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Johnny Cueto isn’t that Johnny Cueto anymore.
But that’s not stopping the White Sox, or at least their manager, from getting really excited about the one-time Cy Young type’s potential arrival on the South Side.
“With what we’ve got ahead of us, (the White Sox play 19 games in the next 18 days), there’s an important role for Johnny,” Tony La Russa said Monday. “You’re never going to have enough starting pitching, and you’re never going to have enough relievers. We just need deep depth in both of those.
“Looking forward to having him here in Chicago.”
That jibes with comments La Russa has made in the recent past, talking about how badly the team could use Cueto, who’s currently pitching at Triple-A Charlotte.
Cueto was initially signed to a minor league deal and viewed as little more than a potential depth option for these White Sox, who had little idea what the veteran would be able to do after posting a 4.59 ERA and dealing with some notable injury issues in his past three seasons with the Giants.
But even as the results have not been spectacular, by any stretch – Cueto owns a rather yucky 6.10 ERA after three appearances – he sounds destined to make his big league arrival relatively soon.
Talking Monday, Rick Hahn was less emphatic than La Russa.
“We’ll have to wait and see,” the general manager said. “We are in an arduous stretch right now. It would be foolhardy for me to sit here and believe the exact roster today is the exact one we are going to come out of two weeks from now. Johnny had one bad inning in his last outing down in Charlotte. … He was able to get up to a little over 70 pitches, which was a good step forward.
“He’s still someone who I believe will be able to help us in Chicago at some point. His next start will be in Charlotte, and we’ll go from there.”
Well then, we know Cueto won’t be here imminently, not if he’s making his next appearance with the Triple-A affiliate.
Michael Kopech, Lucas Giolito and Vince Velasquez will be the White Sox’ three starters in the current series against the Guardians. It would not be surprising to see Dylan Cease, Dallas Keuchel, Kopech and Giolito in this weekend’s four-game set with the Yankees. It’s next week’s five-game series in four days in Kansas City where things get a little interesting.
But what’s truly interesting is not when Cueto would get his first big league chance with the White Sox but at whose expense. Because of the doubleheader against the Royals next Tuesday, that might not be readily apparent. But dating back to spring training, La Russa seemed rather opposed to a six-man rotation, while Hahn counted such an outcome as one of myriad options Monday.
Velasquez has been much improved of late, even though he was the guy on in fill-in duty for the injured Lance Lynn, who’s expected back early next month. Prior to Lynn’s springtime injury, though, Velasquez was readying for a swingman role, and moving him back to the bullpen while the White Sox collect data on Cueto and the rest of their rotation might strike as the easiest move. But there’s the whole “don’t fix what ain’t broken” thing, and Velasquez has had the high hopes of the organization since it signed him in the spring.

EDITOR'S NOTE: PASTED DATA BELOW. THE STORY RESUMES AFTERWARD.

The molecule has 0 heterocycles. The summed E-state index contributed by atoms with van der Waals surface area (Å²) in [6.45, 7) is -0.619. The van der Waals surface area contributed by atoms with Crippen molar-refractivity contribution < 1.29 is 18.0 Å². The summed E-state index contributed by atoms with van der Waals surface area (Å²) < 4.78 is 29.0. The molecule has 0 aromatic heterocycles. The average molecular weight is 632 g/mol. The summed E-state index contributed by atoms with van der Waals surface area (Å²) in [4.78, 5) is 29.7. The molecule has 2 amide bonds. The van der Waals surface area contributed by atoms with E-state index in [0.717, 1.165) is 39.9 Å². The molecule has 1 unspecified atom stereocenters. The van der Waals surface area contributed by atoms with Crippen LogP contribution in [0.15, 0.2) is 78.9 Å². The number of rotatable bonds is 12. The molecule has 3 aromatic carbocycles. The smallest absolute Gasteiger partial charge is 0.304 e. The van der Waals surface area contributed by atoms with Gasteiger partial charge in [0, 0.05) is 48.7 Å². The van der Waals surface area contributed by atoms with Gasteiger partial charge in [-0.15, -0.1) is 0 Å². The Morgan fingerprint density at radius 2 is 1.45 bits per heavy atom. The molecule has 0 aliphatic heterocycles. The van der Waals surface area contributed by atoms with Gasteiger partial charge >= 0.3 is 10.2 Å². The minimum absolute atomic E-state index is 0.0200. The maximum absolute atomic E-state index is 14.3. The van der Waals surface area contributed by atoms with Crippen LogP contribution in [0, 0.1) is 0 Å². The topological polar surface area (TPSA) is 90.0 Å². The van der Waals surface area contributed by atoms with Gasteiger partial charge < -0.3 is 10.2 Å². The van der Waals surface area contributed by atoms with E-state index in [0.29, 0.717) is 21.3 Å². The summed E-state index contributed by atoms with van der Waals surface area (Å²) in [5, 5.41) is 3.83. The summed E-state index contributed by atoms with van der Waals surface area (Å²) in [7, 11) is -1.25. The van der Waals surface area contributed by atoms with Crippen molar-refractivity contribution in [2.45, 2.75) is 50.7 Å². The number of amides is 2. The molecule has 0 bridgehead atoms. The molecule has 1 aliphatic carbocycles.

Keuchel remains a fan-favorite target for jettison from the starting staff, even after he allowed just two runs in his most recent outing Sunday in Boston. Certainly the left-hander owns the most impressive resume on the White Sox’ staff, with a Cy Young Award, a World Series ring and five Gold Gloves in his trophy case. But he’s struggled to escape from his 2021 woes, still with a 5.1 BB/9 even after only one walk over six innings Sunday.
“It was a really good performance by Dallas. It was good to see,” Hahn said. “I think it was a positive for him. Yeah, it’s good to see. It was a little more what we were used to in terms of location and movement on his pitches.”
Keuchel would come with a hefty price tag, if the White Sox decided they wanted to abandon their belief in a 2022 bounce back and cut ties with the lefty. That might be all the reason more to shift Velasquez to a relief role to make room for Cueto.
All that remains a mystery, though, and the White Sox have plenty of options to consider, as Hahn referenced in his media session Monday.
But certainly the team is voicing a strong belief that Cueto can help this rotation, whether that be in the time before Lynn makes his return or over a longer stretch of this six-month marathon.
“I think it would be cool,” Giolito told CHGO. “I got the chance to meet him down in Arizona, when I went down there (during my injury recovery). I’ve watched him pitch for a long time. I haven’t had the chance to be his teammate.
“He brings yet another awesome veteran presence. He’s been doing it for a very long time. He’s got a lot of creative stuff, as well. I’d love to ask him about all his different deliveries.”
Giolito’s at least heard about Cueto from his good friend and pitching coach. Prior to coming to the White Sox, Ethan Katz was the Giants’ assistant pitching coach and apparently shared a hobby with Cueto that Giolito’s not too interested in taking up himself.
“Ethan talks about them running, like doing conditioning,” he said. “I’m not a running guy, so it’s not really for me. But Ethan and Cueto would get after it. They would go to the field and run stadiums, up and down the concourse a lot.
“I’m happy for them, but you won’t see me doing that.”
As for when we’ll see Cueto at all? Good question.
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